If you follow consumer credit, then you know it's been steadily declining since late 2008. But if you follow it really closely, then you also know that the federal government has been increasing its holdings of consumer debt, while other holders like banks and finance companies have been shrinking their exposures. If you combine these two trends, then you might hypothesize that consumer credit would have fallen even further without the government's support. You would be right.
So just how much has the government influenced consumer credit recently? Here's a chart that helps:
The red line is total consumer credit, while the green one shows the same statistic if federal government holdings are taken out of the equation. You can see how much the variance between the two lines widens starting in 2008, but it really begins to grow in 2009. In January 2007, government holdings were just $95 billion. In June 2010, its share grew to $223 billion. That's a 134% increase over those 41 months, which results a 39.3% average gain per year.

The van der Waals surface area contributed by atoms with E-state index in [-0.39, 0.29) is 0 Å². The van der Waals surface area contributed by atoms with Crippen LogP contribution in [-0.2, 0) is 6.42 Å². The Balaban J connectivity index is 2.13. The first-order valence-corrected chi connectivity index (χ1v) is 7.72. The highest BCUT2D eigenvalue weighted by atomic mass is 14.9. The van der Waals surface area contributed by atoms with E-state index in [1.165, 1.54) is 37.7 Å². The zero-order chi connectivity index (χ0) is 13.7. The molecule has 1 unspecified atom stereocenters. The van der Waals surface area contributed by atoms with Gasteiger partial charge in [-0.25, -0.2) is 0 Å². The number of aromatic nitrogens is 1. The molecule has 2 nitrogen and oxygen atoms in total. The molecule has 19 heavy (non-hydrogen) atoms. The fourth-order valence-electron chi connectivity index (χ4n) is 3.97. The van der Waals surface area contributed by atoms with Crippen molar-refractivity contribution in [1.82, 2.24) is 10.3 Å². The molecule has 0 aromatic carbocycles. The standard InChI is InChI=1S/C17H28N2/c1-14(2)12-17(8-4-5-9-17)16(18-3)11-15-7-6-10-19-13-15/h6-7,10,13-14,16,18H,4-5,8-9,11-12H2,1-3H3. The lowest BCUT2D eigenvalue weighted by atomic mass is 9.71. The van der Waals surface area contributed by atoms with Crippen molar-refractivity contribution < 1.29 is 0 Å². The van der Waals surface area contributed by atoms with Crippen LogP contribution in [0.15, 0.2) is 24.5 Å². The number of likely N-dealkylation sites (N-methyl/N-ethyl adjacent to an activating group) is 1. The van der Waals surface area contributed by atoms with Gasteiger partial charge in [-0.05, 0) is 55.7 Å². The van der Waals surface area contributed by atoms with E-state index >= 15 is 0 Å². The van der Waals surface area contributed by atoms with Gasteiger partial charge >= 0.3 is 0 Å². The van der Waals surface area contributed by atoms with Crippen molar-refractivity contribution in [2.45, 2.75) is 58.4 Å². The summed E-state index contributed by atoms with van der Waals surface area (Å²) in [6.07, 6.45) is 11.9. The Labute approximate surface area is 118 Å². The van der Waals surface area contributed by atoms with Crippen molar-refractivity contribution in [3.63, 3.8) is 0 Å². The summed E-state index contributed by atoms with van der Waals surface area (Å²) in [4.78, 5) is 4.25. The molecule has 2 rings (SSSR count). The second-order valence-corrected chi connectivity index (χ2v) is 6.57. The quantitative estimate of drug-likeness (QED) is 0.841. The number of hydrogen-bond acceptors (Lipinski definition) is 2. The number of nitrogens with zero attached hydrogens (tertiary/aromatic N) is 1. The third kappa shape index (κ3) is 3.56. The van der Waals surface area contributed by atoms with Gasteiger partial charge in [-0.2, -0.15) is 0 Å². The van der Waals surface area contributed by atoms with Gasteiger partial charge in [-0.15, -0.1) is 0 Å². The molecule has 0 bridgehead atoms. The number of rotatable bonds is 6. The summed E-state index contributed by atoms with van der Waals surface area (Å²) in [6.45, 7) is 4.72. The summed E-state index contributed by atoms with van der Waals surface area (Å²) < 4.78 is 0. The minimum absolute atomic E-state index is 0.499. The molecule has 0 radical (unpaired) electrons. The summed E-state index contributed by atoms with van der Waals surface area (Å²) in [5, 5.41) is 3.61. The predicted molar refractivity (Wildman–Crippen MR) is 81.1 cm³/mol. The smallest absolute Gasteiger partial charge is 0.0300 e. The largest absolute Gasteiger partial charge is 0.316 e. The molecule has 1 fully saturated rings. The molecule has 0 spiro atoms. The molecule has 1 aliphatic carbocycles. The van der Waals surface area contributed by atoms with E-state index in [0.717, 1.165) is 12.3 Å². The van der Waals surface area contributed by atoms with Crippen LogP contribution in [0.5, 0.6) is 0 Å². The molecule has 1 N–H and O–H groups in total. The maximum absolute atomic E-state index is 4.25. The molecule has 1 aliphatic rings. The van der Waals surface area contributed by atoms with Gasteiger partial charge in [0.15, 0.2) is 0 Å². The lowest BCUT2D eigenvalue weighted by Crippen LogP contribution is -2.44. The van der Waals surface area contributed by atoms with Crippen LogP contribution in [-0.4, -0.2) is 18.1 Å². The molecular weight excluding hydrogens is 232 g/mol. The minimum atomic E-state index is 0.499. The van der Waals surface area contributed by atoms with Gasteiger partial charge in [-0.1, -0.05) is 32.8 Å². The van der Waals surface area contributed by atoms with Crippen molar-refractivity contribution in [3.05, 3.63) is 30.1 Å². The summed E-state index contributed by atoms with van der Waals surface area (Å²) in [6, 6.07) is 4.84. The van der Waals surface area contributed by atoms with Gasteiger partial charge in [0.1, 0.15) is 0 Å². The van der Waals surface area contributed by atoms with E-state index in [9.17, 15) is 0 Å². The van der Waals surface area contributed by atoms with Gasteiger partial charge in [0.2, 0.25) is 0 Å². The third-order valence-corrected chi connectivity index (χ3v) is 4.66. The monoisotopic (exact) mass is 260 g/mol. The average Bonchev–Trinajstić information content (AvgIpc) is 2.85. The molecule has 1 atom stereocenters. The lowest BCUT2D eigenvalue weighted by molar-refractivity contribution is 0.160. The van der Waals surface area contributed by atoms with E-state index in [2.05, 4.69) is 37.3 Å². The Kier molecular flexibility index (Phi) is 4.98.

But as mentioned, the real growth began in 2009. Here's another chart showing how total credit fell, compared to total credit less the federal government's share: